Mountain Biking: What to Take

Hitting the trail this weekend? Look over our checklist, below, to make sure you’re ready. You’ll want to customize this list, taking into account the season, the weather, the location where you’ll be biking, and any individual needs you have. After a couple of trips, you’ll figure out which extras can be left at home and which can’t.

Just print out this list and check items off as you pack them. If you want a more specialized list, you can copy and paste this article into a Word document on your own computer and add your individual essentials.


  • Well-maintained, trail-tested bike (make sure to check your tire pressure)
  • Helmet
  • Sunglasses
  • Sunscreen
  • Map of your route
  • Plenty of water (at least 20 ounces for every hour you’ll ride, depending on how much you sweat)
  • Handlebar-mounted bell (to let hikers and other cyclists know you’re coming)
  • Tire pump (one that attaches to the bike frame)
  • Underseat bag, handlebar bag, or fanny pack
  • Backpack (with padded back panel and shoulder straps)
  • Basic first-aid kit (ibuprofen, strip and ace bandages, Neosporin, or another antibiotic ointment, Benadryl, or another antihistamine)
  • Cell phone
  • GPS
  • Tool kit (see below)

Tool Kit

  • Patch kit (to fix a flat tire)
  • Spare tube
  • ire levers (to separate tire from rim safely when fixing a flat)
  • Multipurpose bike-repair tool (including Allen wrenches, Phillips screwdriver, pedal wrench, etc.)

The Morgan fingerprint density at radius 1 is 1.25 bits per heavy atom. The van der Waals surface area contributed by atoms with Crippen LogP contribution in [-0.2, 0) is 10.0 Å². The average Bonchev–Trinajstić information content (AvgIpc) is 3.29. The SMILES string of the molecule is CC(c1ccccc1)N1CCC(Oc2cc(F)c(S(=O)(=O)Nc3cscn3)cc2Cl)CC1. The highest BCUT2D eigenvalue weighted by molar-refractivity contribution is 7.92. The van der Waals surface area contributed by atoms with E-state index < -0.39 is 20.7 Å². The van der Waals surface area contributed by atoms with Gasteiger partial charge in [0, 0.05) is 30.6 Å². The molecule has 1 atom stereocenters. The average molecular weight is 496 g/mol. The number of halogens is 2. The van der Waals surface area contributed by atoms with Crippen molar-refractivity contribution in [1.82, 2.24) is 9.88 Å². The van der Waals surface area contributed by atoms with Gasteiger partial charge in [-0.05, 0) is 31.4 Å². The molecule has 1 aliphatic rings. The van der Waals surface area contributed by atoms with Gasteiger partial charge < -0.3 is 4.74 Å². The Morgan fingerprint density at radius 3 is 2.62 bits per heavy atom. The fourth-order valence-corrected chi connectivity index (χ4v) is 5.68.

• Chain tool (to replace links)
  • All-purpose lube
  • Rag for cleanup

Clothing and Outerwear

  • Lightweight, brightly colored shirt or pocketed jersey
  • Breathable, lightweight jacket
  • Cycling shorts (padded)
  • Cycling gloves (to absorb shock, improve your grip, and prevent blisters)
  • Lightweight, moisture-wicking socks
  • Raingear


  • Energy bars
  • Bagels


  • Cycling shoes (their hard soles prevent the arch problems that riding in regular athletic shoes can cause)
  • Seat pad
  • Handlebar-mounted cycling computer (to gauge time, distance, and speed)
  • Hydration system, or “water bladder” (a tube from the water pouch goes straight to your mouth)
  • Headlight and taillight (if there’s a chance you’ll be out after dark)
  • Change of clothes
  • Money


Responsible Organized Mountain Pedalers. “Beginner’s Mountain Bike Info Guide.”

U.S. Consumer Product Safety Commission. “CPSC Issues New Safety Standard for Bike Helmets,.

Mayo Clinic. Water: how much should you drink every day?

© HealthDay

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